“It’s standard practice to design with our user’s goals in mind. Too often, though, we tend to focus only on the immediate goals… Although we may produce usable and successful designs, we have ignored the user’s larger context. They may be bored, tired, at work, grinding away at a long term deliverable. They may be entering countless rows of data into a spreadsheet.  People love to have fun. Without sacrificing usability, let’s bring a little fun into our designs.” – Loren Baxter

Read Loren’s article “Fun in Interaction Design” here.

Take the time to really understand your users the best you can

“We all like to think of ourselves as user centric designers, but exactly how much effort do you put into knowing your users before beginning the design process? Take the time to really understand them the best you can... Understanding your users not only improves the quality of your work, but also helps move the discussion away from the personal preferences of the client, to the people who’s opinion really matters.” - Paul Boag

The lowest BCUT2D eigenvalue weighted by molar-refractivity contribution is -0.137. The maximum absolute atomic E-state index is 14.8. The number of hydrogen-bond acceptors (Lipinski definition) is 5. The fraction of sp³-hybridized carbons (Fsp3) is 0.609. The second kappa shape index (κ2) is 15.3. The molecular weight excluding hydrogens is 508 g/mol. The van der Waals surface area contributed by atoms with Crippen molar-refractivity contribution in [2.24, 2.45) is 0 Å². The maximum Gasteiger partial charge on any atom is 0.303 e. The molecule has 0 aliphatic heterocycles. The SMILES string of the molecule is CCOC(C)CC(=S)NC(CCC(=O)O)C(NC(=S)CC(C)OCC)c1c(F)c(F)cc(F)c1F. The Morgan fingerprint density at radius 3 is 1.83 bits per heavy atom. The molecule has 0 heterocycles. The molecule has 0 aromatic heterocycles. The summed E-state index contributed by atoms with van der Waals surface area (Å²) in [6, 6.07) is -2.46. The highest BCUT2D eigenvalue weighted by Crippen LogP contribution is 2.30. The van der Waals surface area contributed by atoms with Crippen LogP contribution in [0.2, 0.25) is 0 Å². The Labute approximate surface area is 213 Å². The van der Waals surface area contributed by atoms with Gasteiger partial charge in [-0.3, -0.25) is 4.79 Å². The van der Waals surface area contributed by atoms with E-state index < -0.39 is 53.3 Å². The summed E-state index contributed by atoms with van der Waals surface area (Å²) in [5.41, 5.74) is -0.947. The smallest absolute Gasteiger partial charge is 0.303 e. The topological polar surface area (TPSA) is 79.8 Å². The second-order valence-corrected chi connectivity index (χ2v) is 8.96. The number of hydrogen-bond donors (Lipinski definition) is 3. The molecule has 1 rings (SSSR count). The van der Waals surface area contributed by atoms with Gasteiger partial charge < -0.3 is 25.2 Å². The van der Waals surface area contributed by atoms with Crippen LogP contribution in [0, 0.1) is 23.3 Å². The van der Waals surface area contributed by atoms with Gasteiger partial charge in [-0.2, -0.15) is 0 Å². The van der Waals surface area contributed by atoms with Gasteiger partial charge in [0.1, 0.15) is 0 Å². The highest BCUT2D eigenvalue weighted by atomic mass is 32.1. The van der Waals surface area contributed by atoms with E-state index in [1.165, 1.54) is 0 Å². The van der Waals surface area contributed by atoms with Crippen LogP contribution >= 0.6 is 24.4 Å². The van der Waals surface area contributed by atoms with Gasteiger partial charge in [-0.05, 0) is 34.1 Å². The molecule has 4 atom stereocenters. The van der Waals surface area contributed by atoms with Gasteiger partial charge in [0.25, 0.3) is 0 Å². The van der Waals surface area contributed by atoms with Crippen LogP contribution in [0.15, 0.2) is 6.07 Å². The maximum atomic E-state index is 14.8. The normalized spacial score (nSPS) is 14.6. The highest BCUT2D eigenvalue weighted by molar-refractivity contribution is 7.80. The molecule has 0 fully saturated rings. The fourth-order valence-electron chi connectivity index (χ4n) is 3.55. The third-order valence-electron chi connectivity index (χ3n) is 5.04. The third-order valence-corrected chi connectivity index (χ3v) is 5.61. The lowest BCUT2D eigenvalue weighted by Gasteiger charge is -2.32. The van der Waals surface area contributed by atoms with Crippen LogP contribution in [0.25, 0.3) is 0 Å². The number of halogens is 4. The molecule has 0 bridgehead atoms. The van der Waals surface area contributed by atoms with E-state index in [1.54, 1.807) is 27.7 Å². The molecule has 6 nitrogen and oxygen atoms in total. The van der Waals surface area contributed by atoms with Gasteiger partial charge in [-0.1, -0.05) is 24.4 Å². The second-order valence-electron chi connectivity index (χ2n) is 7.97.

“We all like to think of ourselves as user centric designers, but exactly how much effort do you put into knowing your users before beginning the design process? Take the time to really understand them the best you can… Understanding your users not only improves the quality of your work, but also helps move the discussion away from the personal preferences of the client, to the people who’s opinion really matters.” – Paul Boag

Read Paul’s article “10 Ways To Get Design Approval” for his thoughts on how you can help to ensure that the design you produce is the one that gets built.

Design’s true purpose is to improve people’s lives

“Design has a social function and its true purpose is to improve people's lives.” - Nokia Design Manifesto

“Design has a social function and its true purpose is to improve people’s lives.” – Nokia Design Manifesto

Browse through the first edition of Nokia’s Design Manifesto (pdf) for many inspiring thoughts about design, or read another quote from the manifesto.